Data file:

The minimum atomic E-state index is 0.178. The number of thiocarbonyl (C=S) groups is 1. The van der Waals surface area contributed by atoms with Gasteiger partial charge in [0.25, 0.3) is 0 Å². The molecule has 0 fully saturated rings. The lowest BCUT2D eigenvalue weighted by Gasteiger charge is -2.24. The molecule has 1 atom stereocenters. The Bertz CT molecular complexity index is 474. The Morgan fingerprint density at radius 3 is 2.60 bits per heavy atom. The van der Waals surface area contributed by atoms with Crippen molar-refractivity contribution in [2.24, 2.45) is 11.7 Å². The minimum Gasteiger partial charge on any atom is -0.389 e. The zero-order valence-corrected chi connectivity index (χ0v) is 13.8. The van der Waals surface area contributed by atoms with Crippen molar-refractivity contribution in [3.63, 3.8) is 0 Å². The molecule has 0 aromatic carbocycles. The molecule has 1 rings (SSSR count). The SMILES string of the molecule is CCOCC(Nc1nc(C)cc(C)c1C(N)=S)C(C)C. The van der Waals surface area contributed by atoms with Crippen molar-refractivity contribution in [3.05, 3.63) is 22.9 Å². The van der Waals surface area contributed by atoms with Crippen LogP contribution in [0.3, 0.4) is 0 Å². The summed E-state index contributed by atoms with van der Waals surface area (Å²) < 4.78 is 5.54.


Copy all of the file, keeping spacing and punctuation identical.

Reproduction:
The minimum atomic E-state index is 0.178. The number of thiocarbonyl (C=S) groups is 1. The van der Waals surface area contributed by atoms with Gasteiger partial charge in [0.25, 0.3) is 0 Å². The molecule has 0 fully saturated rings. The lowest BCUT2D eigenvalue weighted by Gasteiger charge is -2.24. The molecule has 1 atom stereocenters. The Bertz CT molecular complexity index is 474. The Morgan fingerprint density at radius 3 is 2.60 bits per heavy atom. The van der Waals surface area contributed by atoms with Crippen molar-refractivity contribution in [2.24, 2.45) is 11.7 Å². The minimum Gasteiger partial charge on any atom is -0.389 e. The zero-order valence-corrected chi connectivity index (χ0v) is 13.8. The van der Waals surface area contributed by atoms with Crippen molar-refractivity contribution in [3.63, 3.8) is 0 Å². The molecule has 0 aromatic carbocycles. The molecule has 1 rings (SSSR count). The SMILES string of the molecule is CCOCC(Nc1nc(C)cc(C)c1C(N)=S)C(C)C. The van der Waals surface area contributed by atoms with Crippen molar-refractivity contribution in [3.05, 3.63) is 22.9 Å². The van der Waals surface area contributed by atoms with Crippen LogP contribution in [0.3, 0.4) is 0 Å². The summed E-state index contributed by atoms with van der Waals surface area (Å²) < 4.78 is 5.54.